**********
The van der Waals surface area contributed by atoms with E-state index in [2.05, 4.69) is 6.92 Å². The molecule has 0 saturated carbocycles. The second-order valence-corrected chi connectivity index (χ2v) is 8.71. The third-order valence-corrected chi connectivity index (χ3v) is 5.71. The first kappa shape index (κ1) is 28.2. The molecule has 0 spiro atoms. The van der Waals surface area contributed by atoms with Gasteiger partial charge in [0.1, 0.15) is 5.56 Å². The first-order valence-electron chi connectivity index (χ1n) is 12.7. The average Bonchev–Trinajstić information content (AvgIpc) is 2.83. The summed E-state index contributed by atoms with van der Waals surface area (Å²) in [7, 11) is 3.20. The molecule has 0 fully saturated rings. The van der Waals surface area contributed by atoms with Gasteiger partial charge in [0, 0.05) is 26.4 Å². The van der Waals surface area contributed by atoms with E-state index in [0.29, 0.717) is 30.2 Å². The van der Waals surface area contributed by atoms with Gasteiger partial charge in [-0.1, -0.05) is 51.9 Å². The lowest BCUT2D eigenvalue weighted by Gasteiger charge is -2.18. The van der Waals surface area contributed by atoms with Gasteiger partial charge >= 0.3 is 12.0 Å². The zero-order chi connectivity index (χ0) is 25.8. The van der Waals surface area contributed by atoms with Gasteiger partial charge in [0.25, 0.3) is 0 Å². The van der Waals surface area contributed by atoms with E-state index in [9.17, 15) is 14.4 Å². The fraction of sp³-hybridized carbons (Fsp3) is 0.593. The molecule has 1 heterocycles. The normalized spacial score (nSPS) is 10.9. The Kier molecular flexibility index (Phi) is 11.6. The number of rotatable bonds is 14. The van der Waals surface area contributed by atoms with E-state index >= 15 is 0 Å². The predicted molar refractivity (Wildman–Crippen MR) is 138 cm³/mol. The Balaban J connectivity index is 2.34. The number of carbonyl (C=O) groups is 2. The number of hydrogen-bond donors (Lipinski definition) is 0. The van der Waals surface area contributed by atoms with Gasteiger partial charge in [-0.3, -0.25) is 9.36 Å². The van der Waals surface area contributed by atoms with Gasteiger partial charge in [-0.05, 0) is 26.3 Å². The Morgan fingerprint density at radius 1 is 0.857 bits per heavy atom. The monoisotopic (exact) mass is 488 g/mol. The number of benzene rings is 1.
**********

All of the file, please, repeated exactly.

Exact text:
The van der Waals surface area contributed by atoms with E-state index in [2.05, 4.69) is 6.92 Å². The molecule has 0 saturated carbocycles. The second-order valence-corrected chi connectivity index (χ2v) is 8.71. The third-order valence-corrected chi connectivity index (χ3v) is 5.71. The first kappa shape index (κ1) is 28.2. The molecule has 0 spiro atoms. The van der Waals surface area contributed by atoms with Gasteiger partial charge in [0.1, 0.15) is 5.56 Å². The first-order valence-electron chi connectivity index (χ1n) is 12.7. The average Bonchev–Trinajstić information content (AvgIpc) is 2.83. The summed E-state index contributed by atoms with van der Waals surface area (Å²) in [7, 11) is 3.20. The molecule has 0 fully saturated rings. The van der Waals surface area contributed by atoms with Gasteiger partial charge in [0, 0.05) is 26.4 Å². The van der Waals surface area contributed by atoms with E-state index in [0.29, 0.717) is 30.2 Å². The van der Waals surface area contributed by atoms with Gasteiger partial charge in [-0.1, -0.05) is 51.9 Å². The lowest BCUT2D eigenvalue weighted by Gasteiger charge is -2.18. The van der Waals surface area contributed by atoms with Gasteiger partial charge >= 0.3 is 12.0 Å². The zero-order chi connectivity index (χ0) is 25.8. The van der Waals surface area contributed by atoms with Gasteiger partial charge in [0.25, 0.3) is 0 Å². The van der Waals surface area contributed by atoms with E-state index in [9.17, 15) is 14.4 Å². The fraction of sp³-hybridized carbons (Fsp3) is 0.593. The molecule has 1 heterocycles. The normalized spacial score (nSPS) is 10.9. The Kier molecular flexibility index (Phi) is 11.6. The number of rotatable bonds is 14. The van der Waals surface area contributed by atoms with E-state index >= 15 is 0 Å². The predicted molar refractivity (Wildman–Crippen MR) is 138 cm³/mol. The Balaban J connectivity index is 2.34. The number of carbonyl (C=O) groups is 2. The number of hydrogen-bond donors (Lipinski definition) is 0. The van der Waals surface area contributed by atoms with Gasteiger partial charge in [-0.3, -0.25) is 9.36 Å². The van der Waals surface area contributed by atoms with Gasteiger partial charge in [-0.05, 0) is 26.3 Å². The Morgan fingerprint density at radius 1 is 0.857 bits per heavy atom. The monoisotopic (exact) mass is 488 g/mol. The number of benzene rings is 1.